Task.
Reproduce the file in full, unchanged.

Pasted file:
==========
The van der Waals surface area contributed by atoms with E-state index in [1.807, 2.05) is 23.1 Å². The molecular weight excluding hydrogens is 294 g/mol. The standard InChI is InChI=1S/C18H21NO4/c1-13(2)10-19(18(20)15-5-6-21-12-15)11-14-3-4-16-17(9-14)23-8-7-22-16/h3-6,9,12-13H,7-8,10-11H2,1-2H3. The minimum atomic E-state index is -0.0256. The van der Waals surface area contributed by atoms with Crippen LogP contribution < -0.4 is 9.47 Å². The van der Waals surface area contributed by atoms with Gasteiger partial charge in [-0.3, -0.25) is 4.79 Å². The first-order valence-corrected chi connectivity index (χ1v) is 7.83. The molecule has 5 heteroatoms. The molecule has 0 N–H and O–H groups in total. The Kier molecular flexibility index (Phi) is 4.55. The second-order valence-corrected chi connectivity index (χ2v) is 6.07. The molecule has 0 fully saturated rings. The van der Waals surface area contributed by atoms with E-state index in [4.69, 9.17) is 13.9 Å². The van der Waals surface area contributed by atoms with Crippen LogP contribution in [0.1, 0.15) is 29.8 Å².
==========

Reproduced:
The van der Waals surface area contributed by atoms with E-state index in [1.807, 2.05) is 23.1 Å². The molecular weight excluding hydrogens is 294 g/mol. The standard InChI is InChI=1S/C18H21NO4/c1-13(2)10-19(18(20)15-5-6-21-12-15)11-14-3-4-16-17(9-14)23-8-7-22-16/h3-6,9,12-13H,7-8,10-11H2,1-2H3. The minimum atomic E-state index is -0.0256. The van der Waals surface area contributed by atoms with Crippen LogP contribution < -0.4 is 9.47 Å². The van der Waals surface area contributed by atoms with Gasteiger partial charge in [-0.3, -0.25) is 4.79 Å². The first-order valence-corrected chi connectivity index (χ1v) is 7.83. The molecule has 5 heteroatoms. The molecule has 0 N–H and O–H groups in total. The Kier molecular flexibility index (Phi) is 4.55. The second-order valence-corrected chi connectivity index (χ2v) is 6.07. The molecule has 0 fully saturated rings. The van der Waals surface area contributed by atoms with E-state index in [4.69, 9.17) is 13.9 Å². The van der Waals surface area contributed by atoms with Crippen LogP contribution in [0.1, 0.15) is 29.8 Å².